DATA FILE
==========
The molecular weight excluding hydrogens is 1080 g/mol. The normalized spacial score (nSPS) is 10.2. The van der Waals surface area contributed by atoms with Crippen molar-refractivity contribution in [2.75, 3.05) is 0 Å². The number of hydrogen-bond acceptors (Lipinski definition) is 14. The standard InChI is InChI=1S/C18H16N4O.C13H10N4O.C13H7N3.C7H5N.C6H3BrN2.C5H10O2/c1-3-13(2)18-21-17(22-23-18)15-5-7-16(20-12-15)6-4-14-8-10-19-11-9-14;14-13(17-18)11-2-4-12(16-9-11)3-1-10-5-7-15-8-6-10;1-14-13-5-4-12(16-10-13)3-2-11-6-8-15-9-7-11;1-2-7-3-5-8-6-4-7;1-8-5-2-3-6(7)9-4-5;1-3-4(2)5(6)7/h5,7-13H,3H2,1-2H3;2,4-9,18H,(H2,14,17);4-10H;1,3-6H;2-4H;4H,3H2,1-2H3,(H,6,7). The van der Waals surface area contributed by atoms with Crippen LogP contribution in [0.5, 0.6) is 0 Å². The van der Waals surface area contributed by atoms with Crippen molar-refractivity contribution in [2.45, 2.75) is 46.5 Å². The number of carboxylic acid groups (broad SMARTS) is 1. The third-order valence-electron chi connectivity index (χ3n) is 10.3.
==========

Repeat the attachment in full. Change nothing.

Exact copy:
The molecular weight excluding hydrogens is 1080 g/mol. The normalized spacial score (nSPS) is 10.2. The van der Waals surface area contributed by atoms with Crippen molar-refractivity contribution in [2.75, 3.05) is 0 Å². The number of hydrogen-bond acceptors (Lipinski definition) is 14. The standard InChI is InChI=1S/C18H16N4O.C13H10N4O.C13H7N3.C7H5N.C6H3BrN2.C5H10O2/c1-3-13(2)18-21-17(22-23-18)15-5-7-16(20-12-15)6-4-14-8-10-19-11-9-14;14-13(17-18)11-2-4-12(16-9-11)3-1-10-5-7-15-8-6-10;1-14-13-5-4-12(16-10-13)3-2-11-6-8-15-9-7-11;1-2-7-3-5-8-6-4-7;1-8-5-2-3-6(7)9-4-5;1-3-4(2)5(6)7/h5,7-13H,3H2,1-2H3;2,4-9,18H,(H2,14,17);4-10H;1,3-6H;2-4H;4H,3H2,1-2H3,(H,6,7). The van der Waals surface area contributed by atoms with Crippen LogP contribution in [0.5, 0.6) is 0 Å². The van der Waals surface area contributed by atoms with Crippen molar-refractivity contribution in [2.45, 2.75) is 46.5 Å². The number of carboxylic acid groups (broad SMARTS) is 1. The third-order valence-electron chi connectivity index (χ3n) is 10.3.